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The University of Southampton

Reducing the threat of resistance to antibiotics

University of Southampton research has notably contributed to reducing the global threat of antibiotic resistance. A series of conventional and novel trials has influenced important clinical guidelines for Respiratory Tract Infections (RTIs) and new prescribing strategies, with the US and EU following suit. As a direct result of our work, delayed prescribing of antibiotics for acute respiratory infections is now an everyday tool for UK GPs.

Research Challenge

Unnecessary antibiotic prescriptions in primary care are a key driver for antibiotic resistance. Campaigns by the UK’s Department of Health have discouraged overuse and over-prescription of antibiotics by patients and doctors. The National Institute for Health and Clinical Excellence (NICE) reported that 25% of patients visited their GP with respiratory tract infections each year, costing £24.3 million and accounting for 60% of GP antibiotic prescribing.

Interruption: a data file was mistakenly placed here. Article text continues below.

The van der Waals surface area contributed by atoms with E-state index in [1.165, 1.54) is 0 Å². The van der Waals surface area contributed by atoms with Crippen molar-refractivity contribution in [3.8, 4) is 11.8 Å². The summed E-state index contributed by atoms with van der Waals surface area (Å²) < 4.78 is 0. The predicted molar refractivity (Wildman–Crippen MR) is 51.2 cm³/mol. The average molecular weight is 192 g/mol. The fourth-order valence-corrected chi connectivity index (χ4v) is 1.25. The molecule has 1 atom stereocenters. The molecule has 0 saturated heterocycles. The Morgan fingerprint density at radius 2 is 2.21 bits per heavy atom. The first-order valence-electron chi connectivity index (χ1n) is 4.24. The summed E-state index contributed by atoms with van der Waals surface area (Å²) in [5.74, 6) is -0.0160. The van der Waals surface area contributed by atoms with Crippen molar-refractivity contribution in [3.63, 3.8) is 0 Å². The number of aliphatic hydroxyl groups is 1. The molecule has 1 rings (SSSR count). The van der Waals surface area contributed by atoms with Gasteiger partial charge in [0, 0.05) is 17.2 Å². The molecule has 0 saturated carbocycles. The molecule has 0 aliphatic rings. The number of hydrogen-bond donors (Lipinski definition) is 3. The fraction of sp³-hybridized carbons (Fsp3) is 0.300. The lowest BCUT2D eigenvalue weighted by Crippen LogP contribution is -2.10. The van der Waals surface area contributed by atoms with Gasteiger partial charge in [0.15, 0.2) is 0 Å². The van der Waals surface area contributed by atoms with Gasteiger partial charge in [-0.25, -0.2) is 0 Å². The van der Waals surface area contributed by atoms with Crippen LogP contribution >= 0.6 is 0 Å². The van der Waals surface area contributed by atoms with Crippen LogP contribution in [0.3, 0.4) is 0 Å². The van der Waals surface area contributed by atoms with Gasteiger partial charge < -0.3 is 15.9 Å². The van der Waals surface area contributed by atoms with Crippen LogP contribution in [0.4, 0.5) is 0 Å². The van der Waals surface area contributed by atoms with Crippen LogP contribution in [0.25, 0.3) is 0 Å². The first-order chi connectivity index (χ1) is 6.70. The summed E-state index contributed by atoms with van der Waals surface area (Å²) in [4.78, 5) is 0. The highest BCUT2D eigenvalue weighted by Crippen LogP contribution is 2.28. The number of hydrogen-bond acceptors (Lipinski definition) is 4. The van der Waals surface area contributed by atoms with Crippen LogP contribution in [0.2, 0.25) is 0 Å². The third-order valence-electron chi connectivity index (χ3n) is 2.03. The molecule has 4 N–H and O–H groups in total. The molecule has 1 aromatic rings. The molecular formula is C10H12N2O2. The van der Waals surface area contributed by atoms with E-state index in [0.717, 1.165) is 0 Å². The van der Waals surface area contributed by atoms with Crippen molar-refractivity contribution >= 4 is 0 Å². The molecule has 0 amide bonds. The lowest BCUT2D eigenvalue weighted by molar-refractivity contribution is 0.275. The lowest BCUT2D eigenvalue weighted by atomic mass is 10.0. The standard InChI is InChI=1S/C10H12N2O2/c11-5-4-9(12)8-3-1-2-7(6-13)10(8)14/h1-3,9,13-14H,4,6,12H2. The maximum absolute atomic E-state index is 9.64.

A recent effort to raise awareness of antibiotic resistance began with a Department of Health report highlighting that 80% of UK prescribing occurs in primary care. The report recommended that NICE develop new guidelines on antibiotic prescribing by medical practitioners.

Our solution

Southampton researchers piloted a series of novel trials to assess effectiveness of different antibiotic prescribing strategies for acute infections. Results showed that prescribing antibiotics for sore throats does not reduce the extent or duration of symptoms.

Following studies for acute otitis media, sinusitis, lower respiratory tract infections and conjunctivitis revealed similar findings. Further trials led by our team resulted in recommendations to avoid or delay prescribing antibiotics as part of a national strategy to reduce risk of antibiotic resistance.

What was the impact?

The link between delayed antibiotic prescribing and the fall in prescriptions can be traced to the first Southampton study and our research has influenced guidelines advocating delayed prescribing. The long-term benefits of our work are reduced risk of antibiotic resistance and estimated annual NHS savings of £3.7million.

The impact of our work is felt internationally. Southampton studies laid the foundations for policy change in the United States and significantly influenced guidelines read by GPs and doctors in emergency departments around the EU.

Investigating the resistance of disease to antibiotics
Antibiotic prescribing strategies

Key Publications

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